My first DNA test ever was with 23andme. Nine years ago already! In January 2010 I was thrilled but soon afterwards also quite underwhelmed to receive my very basic admixture results. The only distinction being made back then was between African, Asian and European DNA. Native American DNA did not even have a separate category yet 🙂 As I am of Cape Verdean descent I was actually most anxious to have my Upper Guinean lineage confirmed. Instead my African score just pointed towards the entire continent! One of my immediate reactions at that time therefore was:
“I hope that one day 23andme’s Ancestry Reports will be helpful in finding out where to locate my ancestry regionally and not just on a continental scale.”
After a (very) long wait it seems that this day has finally arrived! Last month 23andme rolled out an updated version (3.0) of Ancestry Composition to all their customers. Regardless of when they originally took the test. This update has actually been on release since September 2018 for 23andme’s most recent customers. But to its credit 23andme also made this update available to its earliest customers, like myself. Over the years I have been through more than one update on 23andme already. But this is the first time I can say that finally a meaningful African breakdown is being provided! For more details see:
- New African & East Asian Details in 23andMe’s Latest Ancestry Composition Update (23andme blog, 2018)
- 23andMe Adds 1000+ More Regions and 30+ New Reports for Our Most Refined View of Ancestry To-Date (23andme blog, 2019)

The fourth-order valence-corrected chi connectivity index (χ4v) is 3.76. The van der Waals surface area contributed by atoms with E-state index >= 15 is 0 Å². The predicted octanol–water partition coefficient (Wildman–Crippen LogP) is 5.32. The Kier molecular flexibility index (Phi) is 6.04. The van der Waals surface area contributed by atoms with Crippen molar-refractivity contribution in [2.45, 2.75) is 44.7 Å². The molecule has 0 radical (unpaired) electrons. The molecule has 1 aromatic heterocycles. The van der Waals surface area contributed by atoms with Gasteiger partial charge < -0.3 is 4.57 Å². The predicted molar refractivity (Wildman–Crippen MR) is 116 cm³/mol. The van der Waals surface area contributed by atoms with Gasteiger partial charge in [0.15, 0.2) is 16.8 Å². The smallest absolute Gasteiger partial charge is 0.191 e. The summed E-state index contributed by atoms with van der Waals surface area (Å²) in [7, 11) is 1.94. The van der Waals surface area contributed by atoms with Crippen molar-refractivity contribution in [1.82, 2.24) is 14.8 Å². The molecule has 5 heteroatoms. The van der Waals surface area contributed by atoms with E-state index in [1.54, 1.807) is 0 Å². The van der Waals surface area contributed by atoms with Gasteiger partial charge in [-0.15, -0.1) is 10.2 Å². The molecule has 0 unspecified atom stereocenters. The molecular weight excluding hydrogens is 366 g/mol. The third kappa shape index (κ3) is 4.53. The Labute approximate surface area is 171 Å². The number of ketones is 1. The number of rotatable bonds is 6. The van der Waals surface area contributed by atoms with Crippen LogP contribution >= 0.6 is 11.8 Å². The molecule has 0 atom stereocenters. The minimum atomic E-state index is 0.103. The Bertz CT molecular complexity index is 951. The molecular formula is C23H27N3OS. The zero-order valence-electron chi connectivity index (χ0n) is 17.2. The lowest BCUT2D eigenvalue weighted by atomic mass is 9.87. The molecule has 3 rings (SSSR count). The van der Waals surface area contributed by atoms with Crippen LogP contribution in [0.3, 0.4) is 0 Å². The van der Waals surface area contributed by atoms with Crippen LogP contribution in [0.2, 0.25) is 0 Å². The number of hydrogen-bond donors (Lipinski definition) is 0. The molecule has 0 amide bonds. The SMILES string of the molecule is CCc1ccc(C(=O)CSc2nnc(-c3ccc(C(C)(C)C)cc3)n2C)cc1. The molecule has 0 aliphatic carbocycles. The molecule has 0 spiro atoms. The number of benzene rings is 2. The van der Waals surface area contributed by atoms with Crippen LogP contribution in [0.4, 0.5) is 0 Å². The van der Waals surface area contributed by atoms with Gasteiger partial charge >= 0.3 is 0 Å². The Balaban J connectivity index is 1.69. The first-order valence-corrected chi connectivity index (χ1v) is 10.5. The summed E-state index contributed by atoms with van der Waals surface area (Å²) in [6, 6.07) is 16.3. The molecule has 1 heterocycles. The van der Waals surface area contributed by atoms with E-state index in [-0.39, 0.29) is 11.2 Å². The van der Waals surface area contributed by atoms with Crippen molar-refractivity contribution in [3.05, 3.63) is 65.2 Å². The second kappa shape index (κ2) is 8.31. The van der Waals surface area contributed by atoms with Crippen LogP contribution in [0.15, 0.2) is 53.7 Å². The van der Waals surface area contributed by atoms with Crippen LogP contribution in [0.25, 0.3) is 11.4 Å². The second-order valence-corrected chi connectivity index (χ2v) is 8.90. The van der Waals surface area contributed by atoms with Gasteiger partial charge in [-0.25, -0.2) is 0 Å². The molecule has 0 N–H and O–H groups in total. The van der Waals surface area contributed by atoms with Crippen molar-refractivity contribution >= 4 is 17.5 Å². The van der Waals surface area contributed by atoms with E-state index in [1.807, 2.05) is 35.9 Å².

Figure 1 (click to enlarge)
I have always believed that the best way to find out about the predictive accuracy of any particular DNA test or update is to look at the results of people who actually know their (recent) origins. In order to improve correct interpretation I have therefore started a survey among African DNA testers (n=173). Using their group averages as some sort of rudimentary benchmarks so to speak. Similar to the survey I conducted among African AncestryDNA testers in previous years (see this page). Of course also some basic knowledge about DNA testing (in particular 23andme’s reference populations and methodology) as well as historical context will remain essential to really get the most out of your admixture results!1
Main topics if you continue reading:
- Survey findings for 173 African 23andme testers from 31 countries (incl. 25 Cape Verdeans)
- Maps showing the geographical distribution of the new African regions on 23andme (based on my survey findings)
- Implications for Afro-Diasporans
- Examples to illustrate how regional admixture DOES matter!
Twelve new African regions on 23andme
Figure 2 (click to enlarge)
In the past I have been quite critical about how 23andme neglected its customers who tested to learn more about their ancestry rather than for 23andme’s health reports.2 Despite announcements being made already in 2013 (over FIVE years ago! see this link) the promised specification of African DNA kept being postponed. Seemingly as a low priority on 23andme’s list. Even when AncestryDNA demonstrated that such an endeavour was perfectly feasible in that very same year of 2013 (see this link).
The former African breakdown (2013-2018) on 23andme consisted of a mere three regions: “West African”, “Central & South African” and “East African”. Arguably only the distinction being made between Northeast African DNA and Niger-Congo DNA could be considered useful. The misleadingly labeled “Central & South African” region only serving to single out Hunter-Gatherer DNA (Pygmy & San). Which is usually minimal for Afro-Diasporans, except South African Coloureds. Otherwise this former African breakdown on 23andme was utterly uninformative for Afro-Diasporans. And in fact also for many Africans seeking a regional specification of their origins. Going beyond any bland “West African” score. Which to add insult to injury was actually also measuring Bantu origins from Central & Southern Africa! For more detailed discussion see: